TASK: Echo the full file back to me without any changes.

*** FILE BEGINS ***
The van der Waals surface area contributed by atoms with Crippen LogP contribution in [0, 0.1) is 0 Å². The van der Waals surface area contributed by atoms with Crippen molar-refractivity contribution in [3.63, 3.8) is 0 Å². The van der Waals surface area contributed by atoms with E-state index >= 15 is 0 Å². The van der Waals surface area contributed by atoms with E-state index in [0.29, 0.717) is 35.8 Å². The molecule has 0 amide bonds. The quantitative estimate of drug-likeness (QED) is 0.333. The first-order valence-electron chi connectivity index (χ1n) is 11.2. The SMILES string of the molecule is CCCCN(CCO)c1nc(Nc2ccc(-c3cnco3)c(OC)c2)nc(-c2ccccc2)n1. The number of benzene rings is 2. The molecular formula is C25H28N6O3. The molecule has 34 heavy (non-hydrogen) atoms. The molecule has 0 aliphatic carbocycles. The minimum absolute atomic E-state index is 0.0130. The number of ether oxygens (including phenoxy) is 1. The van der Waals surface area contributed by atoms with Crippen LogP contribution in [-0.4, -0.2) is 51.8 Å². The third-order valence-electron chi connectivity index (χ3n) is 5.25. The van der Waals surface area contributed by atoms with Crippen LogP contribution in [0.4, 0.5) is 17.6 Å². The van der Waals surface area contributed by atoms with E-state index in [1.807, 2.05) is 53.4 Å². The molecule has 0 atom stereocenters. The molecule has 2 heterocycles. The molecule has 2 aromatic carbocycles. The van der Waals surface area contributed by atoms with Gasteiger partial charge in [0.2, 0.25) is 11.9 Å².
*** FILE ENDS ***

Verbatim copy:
The van der Waals surface area contributed by atoms with Crippen LogP contribution in [0, 0.1) is 0 Å². The van der Waals surface area contributed by atoms with Crippen molar-refractivity contribution in [3.63, 3.8) is 0 Å². The van der Waals surface area contributed by atoms with E-state index >= 15 is 0 Å². The van der Waals surface area contributed by atoms with E-state index in [0.29, 0.717) is 35.8 Å². The molecule has 0 amide bonds. The quantitative estimate of drug-likeness (QED) is 0.333. The first-order valence-electron chi connectivity index (χ1n) is 11.2. The SMILES string of the molecule is CCCCN(CCO)c1nc(Nc2ccc(-c3cnco3)c(OC)c2)nc(-c2ccccc2)n1. The number of benzene rings is 2. The molecular formula is C25H28N6O3. The molecule has 34 heavy (non-hydrogen) atoms. The molecule has 0 aliphatic carbocycles. The minimum absolute atomic E-state index is 0.0130. The number of ether oxygens (including phenoxy) is 1. The van der Waals surface area contributed by atoms with Crippen LogP contribution in [-0.4, -0.2) is 51.8 Å². The third-order valence-electron chi connectivity index (χ3n) is 5.25. The van der Waals surface area contributed by atoms with Crippen LogP contribution in [0.4, 0.5) is 17.6 Å². The van der Waals surface area contributed by atoms with E-state index in [1.807, 2.05) is 53.4 Å². The molecule has 0 atom stereocenters. The molecule has 2 heterocycles. The molecule has 2 aromatic carbocycles. The van der Waals surface area contributed by atoms with Gasteiger partial charge in [0.2, 0.25) is 11.9 Å².